The Rudd Government’s Carbon Pollution Reduction Scheme (CPRS) is riddled with rorts. But just in case you thought all of them had been exposed, let me show you another, this time about the treatment of the so-called “uncovered sectors” — ie. those sectors of the economy that are exempt from the scheme (like agriculture and deforestation).

Under the CPRS, the caps on emissions in the “covered” sectors will be calculated by subtracting projected emissions in the uncovered sectors from the national emissions trajectory. That is, total national emissions minus emissions from the uncovered sectors equals emissions within the CPRS.

This sounds reasonable. No scam there — or so you might think. But what happens if the Government underestimates the likely abatement in the uncovered sectors? Who gets the surplus permits created by the error in the projections? The environment, polluters or the Government?

The answer is the Government. If emissions in the uncovered sectors are lower than forecast, the Government will have surplus emission allowances and, under the international rules, will be able to sell these to other countries. This could result in the Government getting hundreds of millions, possibly billions, in windfall gains. Obviously, it also works in the opposite direction — if it overestimates the abatement in these sectors, the Government could be exposed to a substantial liability.

Not surprisingly, the Government has made conservative estimates of the extent to which emissions from the uncovered sectors might fall. The main area of concern here is projected deforestation emissions — or what most people know as land clearing, the vast majority of which is for agricultural purposes.

Between 2006 and 2010, deforestation emissions are projected to fall from around 65 million tonnes (Mt) to 44 Mt. This is due to the introduction of new land clearing laws in Queensland and New South Wales earlier this decade, and declining availability of uncleared productive agricultural land. This near-term projection is plausible, but the post-2010 estimates are less convincing. The Government has forecast that after 2010, deforestation emissions will decline linearly to 24 Mt in 2050 and to zero in 2100. This equates to a piddly reduction of under 0.5 Mt per annum.

The costs associated with reducing deforestation emissions in Australia are low — arguably the lowest on offer. In some cases, reducing deforestation emissions might even generate a net benefit, after biodiversity, salinity and other environmental benefits are factored in. Given this, it makes good economic sense to squeeze as much abatement as possible from agricultural-related land clearing.

In the White Paper, the Government has acknowledged there are opportunities for abatement in this area and committed to exploring other mitigation measures. A guiding principle will be that all uncovered sectors must make an “equivalent contribution” to achieving Australia’s national emissions reduction objectives. The White Paper states:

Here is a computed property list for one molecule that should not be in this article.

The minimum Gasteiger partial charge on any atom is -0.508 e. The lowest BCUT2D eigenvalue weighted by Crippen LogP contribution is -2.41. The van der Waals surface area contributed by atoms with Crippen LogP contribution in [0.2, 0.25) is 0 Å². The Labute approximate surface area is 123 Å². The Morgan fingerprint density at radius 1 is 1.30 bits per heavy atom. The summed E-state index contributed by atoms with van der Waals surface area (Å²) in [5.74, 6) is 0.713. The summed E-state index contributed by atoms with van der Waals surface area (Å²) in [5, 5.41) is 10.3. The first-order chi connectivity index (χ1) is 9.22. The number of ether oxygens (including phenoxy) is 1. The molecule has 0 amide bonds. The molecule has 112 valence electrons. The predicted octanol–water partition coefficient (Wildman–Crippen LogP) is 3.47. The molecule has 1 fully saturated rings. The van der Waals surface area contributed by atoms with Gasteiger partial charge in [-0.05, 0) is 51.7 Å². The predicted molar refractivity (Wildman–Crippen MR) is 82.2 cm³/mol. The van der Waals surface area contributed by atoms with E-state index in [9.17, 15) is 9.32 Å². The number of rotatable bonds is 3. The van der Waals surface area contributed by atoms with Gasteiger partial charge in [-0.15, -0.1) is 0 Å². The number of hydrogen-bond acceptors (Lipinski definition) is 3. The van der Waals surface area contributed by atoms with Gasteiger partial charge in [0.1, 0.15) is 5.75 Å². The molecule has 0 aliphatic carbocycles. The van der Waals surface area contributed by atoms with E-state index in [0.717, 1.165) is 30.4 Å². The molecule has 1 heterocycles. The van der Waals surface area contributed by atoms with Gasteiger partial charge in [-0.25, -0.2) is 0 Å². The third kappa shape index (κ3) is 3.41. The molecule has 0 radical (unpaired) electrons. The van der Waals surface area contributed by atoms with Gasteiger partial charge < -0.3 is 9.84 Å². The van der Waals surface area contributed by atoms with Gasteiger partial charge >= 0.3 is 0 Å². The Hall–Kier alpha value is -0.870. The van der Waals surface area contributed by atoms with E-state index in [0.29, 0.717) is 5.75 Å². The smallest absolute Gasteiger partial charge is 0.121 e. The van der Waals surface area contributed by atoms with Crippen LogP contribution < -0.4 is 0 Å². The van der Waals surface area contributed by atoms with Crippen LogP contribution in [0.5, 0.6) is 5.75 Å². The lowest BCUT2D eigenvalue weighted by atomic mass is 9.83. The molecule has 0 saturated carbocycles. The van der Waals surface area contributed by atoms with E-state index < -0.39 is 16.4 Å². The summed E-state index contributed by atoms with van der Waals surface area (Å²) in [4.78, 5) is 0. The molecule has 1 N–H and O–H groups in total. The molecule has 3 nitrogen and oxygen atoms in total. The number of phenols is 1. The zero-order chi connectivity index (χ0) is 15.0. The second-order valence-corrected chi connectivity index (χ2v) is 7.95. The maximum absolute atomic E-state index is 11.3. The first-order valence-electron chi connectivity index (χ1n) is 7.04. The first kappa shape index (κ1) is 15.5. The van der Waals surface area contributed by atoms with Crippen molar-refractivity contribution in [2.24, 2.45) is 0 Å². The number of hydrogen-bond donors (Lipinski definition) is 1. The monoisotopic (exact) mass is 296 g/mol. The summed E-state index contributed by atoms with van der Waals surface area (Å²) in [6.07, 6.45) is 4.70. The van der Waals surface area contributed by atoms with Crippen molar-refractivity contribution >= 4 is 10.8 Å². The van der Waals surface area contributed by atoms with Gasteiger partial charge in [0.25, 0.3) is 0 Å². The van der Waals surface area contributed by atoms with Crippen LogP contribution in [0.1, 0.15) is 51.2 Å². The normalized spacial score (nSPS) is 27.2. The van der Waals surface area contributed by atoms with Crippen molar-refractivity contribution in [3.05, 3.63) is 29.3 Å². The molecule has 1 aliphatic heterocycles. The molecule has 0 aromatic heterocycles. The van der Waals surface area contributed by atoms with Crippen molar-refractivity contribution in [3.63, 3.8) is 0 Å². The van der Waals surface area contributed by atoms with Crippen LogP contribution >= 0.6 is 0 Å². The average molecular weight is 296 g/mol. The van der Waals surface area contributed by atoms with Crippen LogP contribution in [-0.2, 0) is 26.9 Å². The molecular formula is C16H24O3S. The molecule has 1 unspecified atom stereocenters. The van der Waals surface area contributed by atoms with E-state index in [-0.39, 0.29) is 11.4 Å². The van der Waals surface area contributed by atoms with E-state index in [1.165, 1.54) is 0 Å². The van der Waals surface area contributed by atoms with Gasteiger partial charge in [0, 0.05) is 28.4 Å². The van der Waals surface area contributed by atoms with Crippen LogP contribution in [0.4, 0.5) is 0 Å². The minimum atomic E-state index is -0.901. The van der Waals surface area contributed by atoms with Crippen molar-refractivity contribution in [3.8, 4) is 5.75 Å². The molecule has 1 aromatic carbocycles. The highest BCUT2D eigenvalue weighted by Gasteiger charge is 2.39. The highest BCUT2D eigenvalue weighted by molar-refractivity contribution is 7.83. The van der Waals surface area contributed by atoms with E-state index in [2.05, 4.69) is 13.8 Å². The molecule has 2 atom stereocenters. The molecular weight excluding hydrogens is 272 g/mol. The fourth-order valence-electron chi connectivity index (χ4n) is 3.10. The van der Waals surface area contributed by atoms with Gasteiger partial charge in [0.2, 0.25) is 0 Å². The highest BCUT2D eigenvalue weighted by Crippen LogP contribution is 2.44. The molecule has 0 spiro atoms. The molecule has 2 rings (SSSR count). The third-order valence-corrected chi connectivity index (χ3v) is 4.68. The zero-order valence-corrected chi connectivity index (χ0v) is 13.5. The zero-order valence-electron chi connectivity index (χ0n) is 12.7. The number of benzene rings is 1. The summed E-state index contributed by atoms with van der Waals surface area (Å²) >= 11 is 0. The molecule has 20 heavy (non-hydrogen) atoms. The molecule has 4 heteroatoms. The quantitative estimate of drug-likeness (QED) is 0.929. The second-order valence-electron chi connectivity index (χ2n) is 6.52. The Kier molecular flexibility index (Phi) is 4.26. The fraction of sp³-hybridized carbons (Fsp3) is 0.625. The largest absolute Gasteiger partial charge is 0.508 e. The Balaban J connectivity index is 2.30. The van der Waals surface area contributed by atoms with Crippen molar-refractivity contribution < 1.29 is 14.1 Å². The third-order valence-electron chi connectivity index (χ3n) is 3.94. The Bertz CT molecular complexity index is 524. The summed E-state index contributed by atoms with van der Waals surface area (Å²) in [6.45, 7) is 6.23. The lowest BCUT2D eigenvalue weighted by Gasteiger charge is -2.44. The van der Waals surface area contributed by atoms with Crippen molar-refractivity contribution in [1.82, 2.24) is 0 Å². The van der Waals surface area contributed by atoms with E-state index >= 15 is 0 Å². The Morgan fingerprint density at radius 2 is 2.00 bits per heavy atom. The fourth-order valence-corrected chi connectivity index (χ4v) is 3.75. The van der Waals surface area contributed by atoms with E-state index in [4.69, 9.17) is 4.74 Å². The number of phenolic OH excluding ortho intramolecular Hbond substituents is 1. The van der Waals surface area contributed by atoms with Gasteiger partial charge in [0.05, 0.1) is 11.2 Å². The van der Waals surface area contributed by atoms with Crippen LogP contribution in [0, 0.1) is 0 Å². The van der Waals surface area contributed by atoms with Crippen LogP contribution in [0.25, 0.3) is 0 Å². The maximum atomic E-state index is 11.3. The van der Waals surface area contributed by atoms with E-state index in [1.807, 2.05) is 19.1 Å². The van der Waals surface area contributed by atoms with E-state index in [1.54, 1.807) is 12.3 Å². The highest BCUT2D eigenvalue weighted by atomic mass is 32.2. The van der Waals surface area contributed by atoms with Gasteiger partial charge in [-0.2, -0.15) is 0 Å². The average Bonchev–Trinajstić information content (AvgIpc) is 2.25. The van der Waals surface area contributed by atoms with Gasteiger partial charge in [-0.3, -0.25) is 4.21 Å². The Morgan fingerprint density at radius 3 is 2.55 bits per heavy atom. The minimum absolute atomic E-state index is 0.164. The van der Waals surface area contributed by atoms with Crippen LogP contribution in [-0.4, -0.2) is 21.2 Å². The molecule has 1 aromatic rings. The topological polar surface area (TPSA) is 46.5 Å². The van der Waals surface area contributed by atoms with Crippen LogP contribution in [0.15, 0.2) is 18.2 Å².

To ensure an equivalent contribution, alternative mitigation measures will be designed to deliver abatement up to a cost that is roughly the same as the carbon price under the Scheme.

If the Government follows through on this commitment, and imposes restrictions on land clearing that equate to the permit price under the CPRS, the extent of abatement in deforestation emissions is likely to far outstrip the projected annual decline of around 0.5 Mt. As a result, the Government is likely to receive a windfall gain by being able to sell the additional allowances that flow from its wayward estimates.

To give you a feel for the types of numbers associated with this issue, conservatively assume that deforestation emissions decline at double the rate assumed by the Government (ie. almost 1 Mt per annum) until at least 2025. Also assume that the carbon price follows the path used in the Government’s CPRS-5 scenario (ie. where the world tries to stabilise greenhouse gas concentrations at 550 parts per million).

Under these assumptions, by 2020, the surplus allowances created by the underestimation of deforestation emissions are worth around US$160 million per year (or roughly AU$250 million/yr using current exchange rates). In 2025, it is almost US$300 million (AU$440 million). Not the biggest heist in history, but a nice earner for the Government.

The obvious solution to this problem is for the Government to cancel international allowances in the event that its projections turn out to be too conservative. This would ensure the benefits of any underestimate accrue to the environment, not the Government or the already over-subsidised polluters.